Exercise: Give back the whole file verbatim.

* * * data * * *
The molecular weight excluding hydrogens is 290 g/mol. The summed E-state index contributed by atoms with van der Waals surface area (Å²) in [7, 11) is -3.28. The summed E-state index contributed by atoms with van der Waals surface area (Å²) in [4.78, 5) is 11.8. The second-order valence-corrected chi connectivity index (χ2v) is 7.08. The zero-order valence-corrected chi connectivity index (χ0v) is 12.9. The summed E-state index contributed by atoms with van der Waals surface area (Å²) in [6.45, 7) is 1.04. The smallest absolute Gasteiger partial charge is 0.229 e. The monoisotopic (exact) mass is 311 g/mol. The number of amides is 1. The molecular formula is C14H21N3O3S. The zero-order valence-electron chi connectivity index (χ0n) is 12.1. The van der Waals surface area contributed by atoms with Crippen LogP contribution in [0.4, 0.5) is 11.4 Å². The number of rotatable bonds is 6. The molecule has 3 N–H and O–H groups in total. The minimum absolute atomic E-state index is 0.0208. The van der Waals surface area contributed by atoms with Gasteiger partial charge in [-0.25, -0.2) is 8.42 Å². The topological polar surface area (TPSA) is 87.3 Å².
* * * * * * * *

The molecular weight excluding hydrogens is 290 g/mol. The summed E-state index contributed by atoms with van der Waals surface area (Å²) in [7, 11) is -3.28. The summed E-state index contributed by atoms with van der Waals surface area (Å²) in [4.78, 5) is 11.8. The second-order valence-corrected chi connectivity index (χ2v) is 7.08. The zero-order valence-corrected chi connectivity index (χ0v) is 12.9. The summed E-state index contributed by atoms with van der Waals surface area (Å²) in [6.45, 7) is 1.04. The smallest absolute Gasteiger partial charge is 0.229 e. The monoisotopic (exact) mass is 311 g/mol. The number of amides is 1. The molecular formula is C14H21N3O3S. The zero-order valence-electron chi connectivity index (χ0n) is 12.1. The van der Waals surface area contributed by atoms with Crippen LogP contribution in [0.4, 0.5) is 11.4 Å². The number of rotatable bonds is 6. The molecule has 3 N–H and O–H groups in total. The minimum absolute atomic E-state index is 0.0208. The van der Waals surface area contributed by atoms with Gasteiger partial charge in [-0.25, -0.2) is 8.42 Å². The topological polar surface area (TPSA) is 87.3 Å².